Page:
Local officials stand behind Curative’s COVID-19 test efficacy
After vague FDA warning, Colorado Department of Public Health and Environment, Aspen Valley Hospital, Aspen School District and Pitkin County are confident, will continue to administer Curative tests for free
Local health officials are standing behind the widely used Curative COVID-19 tests being administered at various sites in the valley, despite a warning by the U.S. Food and Drug Administration this month that the test has a risk of false negative results.
The Colorado Department of Public Health and Environment also is supporting the use of Curative in the state’s communities, while closely monitoring and evaluating the test’s effectiveness.
The support of Curative is based on the FDA’s lack of data or evidence that there is a higher risk of false negative results over other testing methods, according to Alyssa Franklin, director of Aspen Valley Hospital’s primary care department, who also is in charge of the hospital’s respiratory center and two free testing sites, one in Aspen behind City Hall and the other in Basalt.
Carly Senst, Pitkin County’s testing and vaccine coordinator, agreed that the FDA’s safety statement issued earlier this month was intentionally vague since data and conditions are constantly changing.
“I’m glad CDPHE is supportive of Curative and is continuing to monitor it,” she said. “I wish (FDA) had accompanying data.”
She noted that the storing and administering may be part of what the FDA is being overly cautious about, but Senst assured the public that the Pitkin County Health Department is following protocols to the letter.
“Everyone is doing their best with the information coming in,” Senst said, noting that there is no differentiation of the efficacy in the two biggest methods of testing in Pitkin County.
The other test being used locally is administered by Dr. Brooke Allen of Roaring Fork Neurology, P.C. and Mountain Neurological Research Center.
She runs six sites that offer free tests to Roaring Fork Valley residents, averaging around 2,000 a week. Those are MicrogenDx saliva PCR tests, which detect all variants of the virus, Allen said via email Wednesday.
She declined to comment on the Curative situation because she hasn’t see the data that supports the FDA alert.
The Aspen School District is using Curative testing for its students and teachers.
David Baugh, superintendent of schools, sent an email Monday supporting the continued use of Curative tests, and said the FDA alert reiterates that there is a risk of false negatives with the Curative test if sample collection is done improperly.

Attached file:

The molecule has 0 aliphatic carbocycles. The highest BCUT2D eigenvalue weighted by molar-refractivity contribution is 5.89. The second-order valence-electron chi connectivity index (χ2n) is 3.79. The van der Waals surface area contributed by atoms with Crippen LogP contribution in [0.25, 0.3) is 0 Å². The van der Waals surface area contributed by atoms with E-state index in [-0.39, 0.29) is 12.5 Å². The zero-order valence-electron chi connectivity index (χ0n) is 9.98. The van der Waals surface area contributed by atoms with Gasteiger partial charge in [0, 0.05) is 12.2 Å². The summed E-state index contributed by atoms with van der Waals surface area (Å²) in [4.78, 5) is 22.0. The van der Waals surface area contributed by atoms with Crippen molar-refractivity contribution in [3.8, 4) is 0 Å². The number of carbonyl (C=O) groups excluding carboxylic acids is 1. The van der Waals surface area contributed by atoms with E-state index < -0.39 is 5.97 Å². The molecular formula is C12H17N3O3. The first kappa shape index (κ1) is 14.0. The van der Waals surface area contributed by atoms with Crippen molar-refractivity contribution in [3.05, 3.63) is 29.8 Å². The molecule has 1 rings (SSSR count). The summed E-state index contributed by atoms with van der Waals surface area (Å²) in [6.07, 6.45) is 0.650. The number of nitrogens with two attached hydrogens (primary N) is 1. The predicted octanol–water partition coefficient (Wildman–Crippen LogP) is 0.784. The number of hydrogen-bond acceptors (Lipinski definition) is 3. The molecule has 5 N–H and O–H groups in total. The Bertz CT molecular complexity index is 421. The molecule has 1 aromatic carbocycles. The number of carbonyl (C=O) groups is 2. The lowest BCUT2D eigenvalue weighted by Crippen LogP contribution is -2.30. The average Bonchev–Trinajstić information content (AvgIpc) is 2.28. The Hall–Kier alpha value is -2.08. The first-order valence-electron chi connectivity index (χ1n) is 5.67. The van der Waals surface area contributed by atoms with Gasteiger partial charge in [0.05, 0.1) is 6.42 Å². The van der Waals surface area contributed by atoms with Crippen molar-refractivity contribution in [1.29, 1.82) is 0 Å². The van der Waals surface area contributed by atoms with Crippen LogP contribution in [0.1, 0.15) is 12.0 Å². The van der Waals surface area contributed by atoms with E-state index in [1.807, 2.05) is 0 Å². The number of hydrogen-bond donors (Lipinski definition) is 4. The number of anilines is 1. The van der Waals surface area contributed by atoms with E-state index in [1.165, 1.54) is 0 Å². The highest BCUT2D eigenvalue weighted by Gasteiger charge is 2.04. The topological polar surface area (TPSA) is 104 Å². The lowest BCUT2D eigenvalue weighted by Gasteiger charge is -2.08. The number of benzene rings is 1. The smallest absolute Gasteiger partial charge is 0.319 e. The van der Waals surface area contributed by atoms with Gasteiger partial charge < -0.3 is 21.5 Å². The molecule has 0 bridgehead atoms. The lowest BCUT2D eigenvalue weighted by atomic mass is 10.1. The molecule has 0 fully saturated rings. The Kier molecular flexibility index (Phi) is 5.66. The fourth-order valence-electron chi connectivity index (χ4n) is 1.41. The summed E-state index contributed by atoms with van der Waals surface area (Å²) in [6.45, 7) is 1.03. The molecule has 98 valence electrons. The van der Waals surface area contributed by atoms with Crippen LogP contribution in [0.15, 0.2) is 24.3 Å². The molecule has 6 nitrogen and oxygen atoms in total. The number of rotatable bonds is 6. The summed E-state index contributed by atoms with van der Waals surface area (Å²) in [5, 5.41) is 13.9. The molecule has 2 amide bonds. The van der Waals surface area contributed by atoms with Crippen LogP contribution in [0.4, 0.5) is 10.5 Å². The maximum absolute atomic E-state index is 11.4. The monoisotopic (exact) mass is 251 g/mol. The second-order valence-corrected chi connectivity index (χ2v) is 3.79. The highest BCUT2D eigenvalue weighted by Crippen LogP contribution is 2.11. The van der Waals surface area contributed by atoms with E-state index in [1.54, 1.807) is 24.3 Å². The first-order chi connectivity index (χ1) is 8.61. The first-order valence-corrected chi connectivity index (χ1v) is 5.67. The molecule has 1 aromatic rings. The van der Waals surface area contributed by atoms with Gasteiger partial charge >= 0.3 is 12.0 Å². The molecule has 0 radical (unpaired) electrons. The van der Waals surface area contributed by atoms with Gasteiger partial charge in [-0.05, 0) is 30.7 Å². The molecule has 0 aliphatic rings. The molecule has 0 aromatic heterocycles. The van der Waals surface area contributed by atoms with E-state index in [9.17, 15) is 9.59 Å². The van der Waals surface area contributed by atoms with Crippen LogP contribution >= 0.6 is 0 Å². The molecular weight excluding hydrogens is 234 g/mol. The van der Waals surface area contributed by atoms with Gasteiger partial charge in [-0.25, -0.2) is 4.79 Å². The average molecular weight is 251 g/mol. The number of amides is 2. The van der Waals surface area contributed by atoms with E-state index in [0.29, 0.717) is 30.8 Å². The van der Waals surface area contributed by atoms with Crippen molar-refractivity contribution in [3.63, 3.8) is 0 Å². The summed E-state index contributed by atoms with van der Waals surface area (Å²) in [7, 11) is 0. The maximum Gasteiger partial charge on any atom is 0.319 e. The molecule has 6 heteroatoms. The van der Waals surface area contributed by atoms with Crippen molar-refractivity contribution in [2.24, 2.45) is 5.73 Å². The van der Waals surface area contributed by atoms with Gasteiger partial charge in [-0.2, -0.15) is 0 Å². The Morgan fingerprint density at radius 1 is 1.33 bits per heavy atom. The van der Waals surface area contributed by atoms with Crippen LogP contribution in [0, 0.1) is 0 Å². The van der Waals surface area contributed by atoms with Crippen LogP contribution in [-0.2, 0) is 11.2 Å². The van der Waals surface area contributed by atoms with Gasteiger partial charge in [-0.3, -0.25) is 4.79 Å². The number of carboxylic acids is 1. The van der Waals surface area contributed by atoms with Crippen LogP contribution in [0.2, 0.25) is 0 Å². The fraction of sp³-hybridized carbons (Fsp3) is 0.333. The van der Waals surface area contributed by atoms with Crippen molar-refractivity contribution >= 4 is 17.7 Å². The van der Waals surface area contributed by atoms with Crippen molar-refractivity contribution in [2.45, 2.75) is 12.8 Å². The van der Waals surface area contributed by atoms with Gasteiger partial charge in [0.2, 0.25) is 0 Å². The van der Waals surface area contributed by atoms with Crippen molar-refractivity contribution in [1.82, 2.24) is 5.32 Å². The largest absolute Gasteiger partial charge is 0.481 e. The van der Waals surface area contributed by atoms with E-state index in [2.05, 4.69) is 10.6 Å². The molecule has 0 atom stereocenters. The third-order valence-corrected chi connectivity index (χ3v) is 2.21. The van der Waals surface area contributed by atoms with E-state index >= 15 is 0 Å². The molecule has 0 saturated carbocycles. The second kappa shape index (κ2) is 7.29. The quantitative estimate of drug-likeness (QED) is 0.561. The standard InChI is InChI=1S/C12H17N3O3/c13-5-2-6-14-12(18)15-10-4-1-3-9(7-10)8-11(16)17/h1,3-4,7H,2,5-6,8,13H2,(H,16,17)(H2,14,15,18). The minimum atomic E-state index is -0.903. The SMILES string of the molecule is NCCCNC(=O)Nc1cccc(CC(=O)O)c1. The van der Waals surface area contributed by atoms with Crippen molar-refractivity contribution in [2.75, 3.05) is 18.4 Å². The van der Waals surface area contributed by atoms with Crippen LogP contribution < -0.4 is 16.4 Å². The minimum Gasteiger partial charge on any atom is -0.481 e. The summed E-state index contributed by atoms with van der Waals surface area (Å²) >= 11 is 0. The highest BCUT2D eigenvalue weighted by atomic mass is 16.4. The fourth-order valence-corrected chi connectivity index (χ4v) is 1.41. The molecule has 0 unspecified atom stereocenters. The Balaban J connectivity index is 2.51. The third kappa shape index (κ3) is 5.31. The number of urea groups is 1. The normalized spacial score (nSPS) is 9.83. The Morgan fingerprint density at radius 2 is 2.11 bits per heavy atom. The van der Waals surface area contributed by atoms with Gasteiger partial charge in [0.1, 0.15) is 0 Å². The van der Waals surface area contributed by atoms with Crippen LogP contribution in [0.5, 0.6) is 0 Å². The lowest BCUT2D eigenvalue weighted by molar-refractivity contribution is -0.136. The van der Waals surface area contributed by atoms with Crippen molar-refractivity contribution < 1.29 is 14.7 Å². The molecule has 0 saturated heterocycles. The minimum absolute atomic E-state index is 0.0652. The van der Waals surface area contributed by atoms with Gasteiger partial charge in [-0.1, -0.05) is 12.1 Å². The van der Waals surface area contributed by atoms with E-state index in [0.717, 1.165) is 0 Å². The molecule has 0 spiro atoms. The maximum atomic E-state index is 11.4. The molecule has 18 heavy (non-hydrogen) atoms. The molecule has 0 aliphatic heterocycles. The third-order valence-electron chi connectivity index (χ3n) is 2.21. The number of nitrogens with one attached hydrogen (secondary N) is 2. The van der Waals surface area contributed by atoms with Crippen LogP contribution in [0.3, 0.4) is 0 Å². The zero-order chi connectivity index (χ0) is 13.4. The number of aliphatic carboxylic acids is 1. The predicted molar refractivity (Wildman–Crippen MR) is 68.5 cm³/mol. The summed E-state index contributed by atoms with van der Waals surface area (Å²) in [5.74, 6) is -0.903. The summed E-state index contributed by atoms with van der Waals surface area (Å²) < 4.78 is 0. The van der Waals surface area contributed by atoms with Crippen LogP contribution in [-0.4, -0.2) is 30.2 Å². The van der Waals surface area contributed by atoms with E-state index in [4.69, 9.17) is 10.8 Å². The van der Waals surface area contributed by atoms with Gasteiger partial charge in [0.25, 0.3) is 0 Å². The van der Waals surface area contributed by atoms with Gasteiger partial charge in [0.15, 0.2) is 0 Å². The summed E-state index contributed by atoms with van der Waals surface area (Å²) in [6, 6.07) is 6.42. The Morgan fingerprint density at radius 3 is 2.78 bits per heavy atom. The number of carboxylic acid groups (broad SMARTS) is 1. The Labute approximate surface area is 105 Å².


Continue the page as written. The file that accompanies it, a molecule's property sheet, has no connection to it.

“This was a reminder to follow the sample collection procedures carefully, and that false negatives are always possible with any lab test,” he wrote in the email. “There is nothing specific to the Curative test to indicate that it is more likely to generate false negative results than any other RT-PCR test.”
The Curative test is self-administered at the kiosk behind City Hall. When a person gets an appointment confirmation, there are instructions via video on how to property swab the mouth and place it in the specimen tube.
Franklin pointed out since all COVID tests have a certain rate of false negative results, people should still follow all COVID safety protocols and public health orders.
“A test doesn’t change our behavior,” she said.
As of Wednesday, 4,840 tests have been conducted at the Aspen site. Of those, 12% have tested positive, and 70% have been asymptomatic.
CDPHE has reviewed the FDA safety statement and data resulting from Curative tests performed in Colorado, according to a news release.
The state agency believes tests processed by Curative are a reliable option in the context of FDA guidance, as existing oversight and strict instructions related to the sampling process increase the likelihood that the results of the test are more accurate.
“At this time, we believe these Curative tests are one more tool in our COVID-19 testing toolbox,” said Sarah Tuneberg, COVID-19 Innovation Response Team Lead and Senior COVID-19 Advisor at CDPHE. “Each type of test is appropriate for specific situations. We will continue to evaluate the test’s effectiveness and will make decisions accordingly.”